www.arctic.noaa.gov/Arctic-News/ArtMID/5556/ArticleID/388/Arctic-
Saildrone) (accessed April 9, 2018).
---------------------------------------------------------------------------
    Unmanned systems present opportunities to replace, enhance, 
and augment traditional in-situ marine environmental 
observation systems, such as moorings, manned vessels, and 
manned aircraft, while minimizing operational costs. Limited 
only by demand and innovation, unmanned systems can be 
outfitted with sensors that collect environmental data relevant 
to NOAA's research and operational missions. These may include 
the following:
   Atmospheric and meteorological conditions, such as 
air temperature, pressure, and wind.
   Oceanographic conditions, such as wave height, water 
temperature, salinity, and carbon dioxide content.
   Passive acoustic sensors that detect ocean sound and 
marine mammal presence.
   Active acoustic sensors that can detect fish biomass 
for fisheries management and bathymetry to map navigable 
waterways and deeper seabeds.
    NOAA currently has unmet demand for environmental data. 
This legislation would require NOAA to leverage the technical 
and procurement expertise of the Navy and other partners to 
assess existing capabilities and initiate acquisition 
strategies.

                         Summary of Provisions

    If enacted, S. 2511, the Commercial Engagement through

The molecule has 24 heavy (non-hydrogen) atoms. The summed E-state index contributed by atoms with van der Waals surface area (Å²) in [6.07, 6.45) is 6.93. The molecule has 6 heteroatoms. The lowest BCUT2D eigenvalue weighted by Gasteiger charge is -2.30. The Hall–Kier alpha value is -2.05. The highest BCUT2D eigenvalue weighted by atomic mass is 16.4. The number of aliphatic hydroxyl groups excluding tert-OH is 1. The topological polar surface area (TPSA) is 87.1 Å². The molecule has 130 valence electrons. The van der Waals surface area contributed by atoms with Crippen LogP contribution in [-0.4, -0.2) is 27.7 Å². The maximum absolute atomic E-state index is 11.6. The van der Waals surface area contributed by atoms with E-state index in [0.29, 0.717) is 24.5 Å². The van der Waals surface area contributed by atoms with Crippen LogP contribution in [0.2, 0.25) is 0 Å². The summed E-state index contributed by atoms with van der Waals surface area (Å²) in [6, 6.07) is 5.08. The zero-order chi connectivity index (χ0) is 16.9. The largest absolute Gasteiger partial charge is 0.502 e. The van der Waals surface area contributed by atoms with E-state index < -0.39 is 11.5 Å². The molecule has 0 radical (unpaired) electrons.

Ocean Technology Act of 2018, would do the following:
   Direct NOAA's Office of Oceanic and Atmospheric 
Research (OAR) and Office of Marine and Aviation Operations 
(OMAO) to coordinate acquisition and assessment of unmanned 
maritime systems, to regularly assess how unmanned technologies 
can support NOAA's mission and data needs, and to establish a 
committee to coordinate cross-agency requirements.
   Authorize partnership with the Navy, other Federal 
agencies, the academic sector, and private industry on unmanned 
maritime technology to leverage existing technical expertise 
and acquisition capacity.
   Require the NOAA Administrator to submit a report to 
Congress not later than 1 year after the DOE, and every 4 years 
thereafter, on the usage of unmanned maritime systems.

                          Legislative History

    S. 2511 was introduced by Senator Wicker (for himself and 
Senator Schatz) on March 7, 2018. On April 25, 2018, the 
Committee met in open Executive Session and, by voice vote, 
ordered the bill reported favorably with an amendment in the 
nature of a substitute.
    Representative Palazzo of Mississippi and Representative 
Panetta of California introduced a companion to S. 2511, H.R. 
5196, (the CENOTE Act of 2018), on March 7, 2018, which was 
referred to the Armed Services Committee, the Science, Space, 
and Technology Committee, and the Natural Resources Committee 
of the House of Representatives.

                            Estimated Costs

    In accordance with paragraph 11(a) of rule XXVI of the 
Standing Rules of the Senate and section 403 of the 
Congressional Budget Act of 1974, the Committee provides the 
following cost estimate, prepared by the Congressional Budget 
Office:

S. 2511--CENOTE Act of 2018

    Summary: S. 2511 generally would codify current practices 
of the National Oceanic and Atmospheric Administration (NOAA) 
related to the acquisition of unmanned vehicles, known as